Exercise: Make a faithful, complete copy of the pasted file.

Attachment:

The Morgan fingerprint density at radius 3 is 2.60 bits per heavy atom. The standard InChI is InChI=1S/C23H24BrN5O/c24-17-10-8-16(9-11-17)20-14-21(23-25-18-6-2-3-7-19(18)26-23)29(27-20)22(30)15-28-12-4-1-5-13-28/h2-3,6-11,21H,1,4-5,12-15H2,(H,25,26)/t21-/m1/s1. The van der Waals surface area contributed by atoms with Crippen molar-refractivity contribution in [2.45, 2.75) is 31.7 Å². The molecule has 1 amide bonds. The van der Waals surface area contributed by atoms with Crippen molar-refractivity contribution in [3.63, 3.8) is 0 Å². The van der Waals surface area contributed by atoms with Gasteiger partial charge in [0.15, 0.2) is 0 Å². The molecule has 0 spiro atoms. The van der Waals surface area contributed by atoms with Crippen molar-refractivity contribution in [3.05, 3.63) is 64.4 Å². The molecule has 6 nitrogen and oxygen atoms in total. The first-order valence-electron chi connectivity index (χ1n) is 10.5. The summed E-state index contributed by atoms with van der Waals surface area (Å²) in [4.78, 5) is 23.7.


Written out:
The Morgan fingerprint density at radius 3 is 2.60 bits per heavy atom. The standard InChI is InChI=1S/C23H24BrN5O/c24-17-10-8-16(9-11-17)20-14-21(23-25-18-6-2-3-7-19(18)26-23)29(27-20)22(30)15-28-12-4-1-5-13-28/h2-3,6-11,21H,1,4-5,12-15H2,(H,25,26)/t21-/m1/s1. The van der Waals surface area contributed by atoms with Crippen molar-refractivity contribution in [2.45, 2.75) is 31.7 Å². The molecule has 1 amide bonds. The van der Waals surface area contributed by atoms with Crippen molar-refractivity contribution in [3.63, 3.8) is 0 Å². The van der Waals surface area contributed by atoms with Gasteiger partial charge in [0.15, 0.2) is 0 Å². The molecule has 0 spiro atoms. The van der Waals surface area contributed by atoms with Crippen molar-refractivity contribution in [3.05, 3.63) is 64.4 Å². The molecule has 6 nitrogen and oxygen atoms in total. The first-order valence-electron chi connectivity index (χ1n) is 10.5. The summed E-state index contributed by atoms with van der Waals surface area (Å²) in [4.78, 5) is 23.7.